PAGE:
These thoughts above are from Dr. Paul Raybon, our partner in ministry for Western North Carolina. He is an associate pastor at Hominy Baptist Church near Asheville, NC and works with churches and leaders in the Western Carolinas as a coach and consultant.

Energy and the Spiritual Ecosystem

I’m thinking this week about the issue of energy in a spiritual ecosystem.  Every ecosystem is dependent on energy. In nature the ultimate source is the Sun. That energy is converted by plants into food which some animals consume directly and others consume by consuming plant-eating plant animals. Animals die and decay; energy returns to the plants as soil. It’s the whole circle of life thing.

But what about energy in a congregation? (There will be no consuming of other members of your congregation in this metaphor!) Our ultimate source of energy is the Holy Spirit, but how does that energy get shared in the community of faith?

I think of at least three ways:

  • Worship: As we gather to sing, pray, listen to Scripture, and proclaim our stories and The Story together, there can be palpable energy in the room. The Spirit prompts us to see our lives, our neighbors (also members of the ecosystem) and ministry in a different way and to respond in faith.
  • Ministry: Although ministry takes energy, it also produces energy. When we are engaged in effective ministry we are energized by seeing God at work in others and ourselves.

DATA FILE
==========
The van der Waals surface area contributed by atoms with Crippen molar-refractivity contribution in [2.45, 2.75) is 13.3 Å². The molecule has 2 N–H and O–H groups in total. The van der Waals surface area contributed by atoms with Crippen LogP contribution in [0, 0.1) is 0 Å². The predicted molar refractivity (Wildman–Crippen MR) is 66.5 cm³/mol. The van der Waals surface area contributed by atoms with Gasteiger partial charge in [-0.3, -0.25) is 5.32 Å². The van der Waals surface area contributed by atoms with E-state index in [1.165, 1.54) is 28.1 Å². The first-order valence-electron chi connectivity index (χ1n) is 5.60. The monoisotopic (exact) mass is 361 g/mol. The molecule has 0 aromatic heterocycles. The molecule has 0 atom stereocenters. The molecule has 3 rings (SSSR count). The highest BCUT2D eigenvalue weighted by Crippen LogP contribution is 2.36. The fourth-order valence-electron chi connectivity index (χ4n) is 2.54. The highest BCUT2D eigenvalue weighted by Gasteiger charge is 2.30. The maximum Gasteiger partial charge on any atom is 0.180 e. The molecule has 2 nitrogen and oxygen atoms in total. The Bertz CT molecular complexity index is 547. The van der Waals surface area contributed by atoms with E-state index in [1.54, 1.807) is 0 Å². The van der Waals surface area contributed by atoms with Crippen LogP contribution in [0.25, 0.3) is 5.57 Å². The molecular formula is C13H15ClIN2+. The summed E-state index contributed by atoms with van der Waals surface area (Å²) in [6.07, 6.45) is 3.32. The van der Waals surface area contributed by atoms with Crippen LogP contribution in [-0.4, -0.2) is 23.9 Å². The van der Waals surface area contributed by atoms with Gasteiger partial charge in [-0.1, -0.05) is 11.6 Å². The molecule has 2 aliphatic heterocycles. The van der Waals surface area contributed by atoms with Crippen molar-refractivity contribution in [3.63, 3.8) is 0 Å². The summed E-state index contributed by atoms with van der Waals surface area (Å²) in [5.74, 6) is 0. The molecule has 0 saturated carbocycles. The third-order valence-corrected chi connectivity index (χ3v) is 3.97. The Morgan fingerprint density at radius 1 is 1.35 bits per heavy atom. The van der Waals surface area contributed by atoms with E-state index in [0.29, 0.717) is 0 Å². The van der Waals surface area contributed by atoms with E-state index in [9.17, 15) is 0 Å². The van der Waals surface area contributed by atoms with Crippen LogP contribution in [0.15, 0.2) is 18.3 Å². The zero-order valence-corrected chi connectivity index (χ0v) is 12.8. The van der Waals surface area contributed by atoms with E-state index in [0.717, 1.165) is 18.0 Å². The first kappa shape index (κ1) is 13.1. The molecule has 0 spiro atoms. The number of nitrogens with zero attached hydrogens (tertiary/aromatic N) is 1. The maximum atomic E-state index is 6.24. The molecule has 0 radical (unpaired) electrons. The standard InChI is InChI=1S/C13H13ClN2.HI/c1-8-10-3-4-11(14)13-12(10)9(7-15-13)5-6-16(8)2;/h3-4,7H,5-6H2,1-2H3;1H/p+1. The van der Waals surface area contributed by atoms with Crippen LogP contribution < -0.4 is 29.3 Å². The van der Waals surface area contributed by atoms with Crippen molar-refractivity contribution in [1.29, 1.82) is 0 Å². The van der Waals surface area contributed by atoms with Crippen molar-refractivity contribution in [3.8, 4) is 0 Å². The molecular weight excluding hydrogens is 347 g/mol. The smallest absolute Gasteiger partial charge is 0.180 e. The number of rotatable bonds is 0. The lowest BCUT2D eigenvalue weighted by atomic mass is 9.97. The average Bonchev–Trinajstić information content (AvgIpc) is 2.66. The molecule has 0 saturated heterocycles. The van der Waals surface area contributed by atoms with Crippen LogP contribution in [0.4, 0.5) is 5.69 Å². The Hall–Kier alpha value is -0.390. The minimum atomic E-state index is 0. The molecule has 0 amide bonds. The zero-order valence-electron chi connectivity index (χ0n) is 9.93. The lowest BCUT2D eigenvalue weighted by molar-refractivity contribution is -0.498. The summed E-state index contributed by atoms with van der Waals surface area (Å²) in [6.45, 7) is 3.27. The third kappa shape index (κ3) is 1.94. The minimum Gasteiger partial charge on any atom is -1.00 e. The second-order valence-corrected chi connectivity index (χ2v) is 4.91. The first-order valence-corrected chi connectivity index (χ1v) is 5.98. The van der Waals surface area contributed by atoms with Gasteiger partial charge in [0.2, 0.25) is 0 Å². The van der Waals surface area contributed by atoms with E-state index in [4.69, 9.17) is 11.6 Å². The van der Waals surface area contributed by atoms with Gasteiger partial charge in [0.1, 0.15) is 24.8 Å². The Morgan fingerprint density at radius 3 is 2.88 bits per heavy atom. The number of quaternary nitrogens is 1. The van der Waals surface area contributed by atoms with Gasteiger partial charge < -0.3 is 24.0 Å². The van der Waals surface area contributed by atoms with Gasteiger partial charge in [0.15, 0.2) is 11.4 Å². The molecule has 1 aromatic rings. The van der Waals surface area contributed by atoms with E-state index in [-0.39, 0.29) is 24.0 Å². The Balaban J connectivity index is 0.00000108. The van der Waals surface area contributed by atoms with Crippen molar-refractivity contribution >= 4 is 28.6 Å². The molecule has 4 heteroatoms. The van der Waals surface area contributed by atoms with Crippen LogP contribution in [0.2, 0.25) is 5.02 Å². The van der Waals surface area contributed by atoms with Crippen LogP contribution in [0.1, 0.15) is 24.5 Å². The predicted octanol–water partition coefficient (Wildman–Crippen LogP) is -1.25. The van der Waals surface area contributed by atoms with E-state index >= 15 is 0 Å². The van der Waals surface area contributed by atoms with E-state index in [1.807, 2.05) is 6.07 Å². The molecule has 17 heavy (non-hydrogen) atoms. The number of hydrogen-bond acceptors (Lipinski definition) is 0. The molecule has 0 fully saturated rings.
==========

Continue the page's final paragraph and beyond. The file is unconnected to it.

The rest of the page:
• People: Sometimes it only takes one person “on fire” to set the whole community ablaze with energy. We have to discern between “flash in the pan” excitement and the indwelling of the Spirit, without quenching the Spirit in others.

So what are the specific sources of energy in your congregation, in worship, ministry and people? Is there room in worship for the Spirit to move and people to respond? Are opportunities for effective ministry provided or promoted? Are people with passion being allowed to explore possibilities? Is energy being converted to good spiritual food? What needs to die in order to nurture something new? Exploring these questions can energize your ministry!

If you want to continue the conversation, contact Dr. Paul Raybon, paul@barnabaspartnership.com or info@barnabaspartnership.com